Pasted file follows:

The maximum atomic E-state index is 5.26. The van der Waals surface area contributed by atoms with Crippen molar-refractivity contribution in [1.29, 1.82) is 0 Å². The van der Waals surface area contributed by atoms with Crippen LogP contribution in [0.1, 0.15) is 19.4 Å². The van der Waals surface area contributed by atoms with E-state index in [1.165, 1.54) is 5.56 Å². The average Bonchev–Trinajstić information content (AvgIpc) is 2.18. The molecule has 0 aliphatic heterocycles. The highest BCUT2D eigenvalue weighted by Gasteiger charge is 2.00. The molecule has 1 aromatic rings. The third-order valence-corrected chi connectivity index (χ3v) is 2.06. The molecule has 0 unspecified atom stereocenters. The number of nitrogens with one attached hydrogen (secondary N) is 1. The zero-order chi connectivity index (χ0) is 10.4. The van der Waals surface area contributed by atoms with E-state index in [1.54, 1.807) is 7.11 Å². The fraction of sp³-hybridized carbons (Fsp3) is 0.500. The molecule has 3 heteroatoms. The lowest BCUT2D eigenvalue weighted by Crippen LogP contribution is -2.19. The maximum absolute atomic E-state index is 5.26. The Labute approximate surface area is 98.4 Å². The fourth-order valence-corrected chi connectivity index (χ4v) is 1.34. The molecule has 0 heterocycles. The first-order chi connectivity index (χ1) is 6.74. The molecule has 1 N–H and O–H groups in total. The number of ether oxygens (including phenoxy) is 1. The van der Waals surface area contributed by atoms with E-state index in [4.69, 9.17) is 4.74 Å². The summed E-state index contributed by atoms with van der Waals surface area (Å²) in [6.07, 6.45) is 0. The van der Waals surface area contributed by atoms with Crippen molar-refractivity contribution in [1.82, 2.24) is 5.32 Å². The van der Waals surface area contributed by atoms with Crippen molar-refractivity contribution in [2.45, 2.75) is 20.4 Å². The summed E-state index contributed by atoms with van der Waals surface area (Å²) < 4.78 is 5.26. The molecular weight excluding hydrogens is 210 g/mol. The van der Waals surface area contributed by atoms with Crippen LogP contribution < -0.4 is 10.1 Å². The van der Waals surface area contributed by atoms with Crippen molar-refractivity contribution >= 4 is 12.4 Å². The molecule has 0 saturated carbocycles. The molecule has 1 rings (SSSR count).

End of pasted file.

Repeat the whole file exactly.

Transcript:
The maximum atomic E-state index is 5.26. The van der Waals surface area contributed by atoms with Crippen molar-refractivity contribution in [1.29, 1.82) is 0 Å². The van der Waals surface area contributed by atoms with Crippen LogP contribution in [0.1, 0.15) is 19.4 Å². The van der Waals surface area contributed by atoms with E-state index in [1.165, 1.54) is 5.56 Å². The average Bonchev–Trinajstić information content (AvgIpc) is 2.18. The molecule has 0 aliphatic heterocycles. The highest BCUT2D eigenvalue weighted by Gasteiger charge is 2.00. The molecule has 1 aromatic rings. The third-order valence-corrected chi connectivity index (χ3v) is 2.06. The molecule has 0 unspecified atom stereocenters. The number of nitrogens with one attached hydrogen (secondary N) is 1. The zero-order chi connectivity index (χ0) is 10.4. The van der Waals surface area contributed by atoms with E-state index in [1.54, 1.807) is 7.11 Å². The fraction of sp³-hybridized carbons (Fsp3) is 0.500. The molecule has 3 heteroatoms. The lowest BCUT2D eigenvalue weighted by Crippen LogP contribution is -2.19. The maximum absolute atomic E-state index is 5.26. The Labute approximate surface area is 98.4 Å². The fourth-order valence-corrected chi connectivity index (χ4v) is 1.34. The molecule has 0 heterocycles. The first-order chi connectivity index (χ1) is 6.74. The molecule has 1 N–H and O–H groups in total. The number of ether oxygens (including phenoxy) is 1. The van der Waals surface area contributed by atoms with E-state index in [4.69, 9.17) is 4.74 Å². The summed E-state index contributed by atoms with van der Waals surface area (Å²) in [6.07, 6.45) is 0. The van der Waals surface area contributed by atoms with Crippen molar-refractivity contribution in [1.82, 2.24) is 5.32 Å². The van der Waals surface area contributed by atoms with Crippen molar-refractivity contribution in [2.45, 2.75) is 20.4 Å². The summed E-state index contributed by atoms with van der Waals surface area (Å²) < 4.78 is 5.26. The molecular weight excluding hydrogens is 210 g/mol. The van der Waals surface area contributed by atoms with Crippen LogP contribution < -0.4 is 10.1 Å². The van der Waals surface area contributed by atoms with Crippen molar-refractivity contribution >= 4 is 12.4 Å². The molecule has 0 saturated carbocycles. The molecule has 1 rings (SSSR count).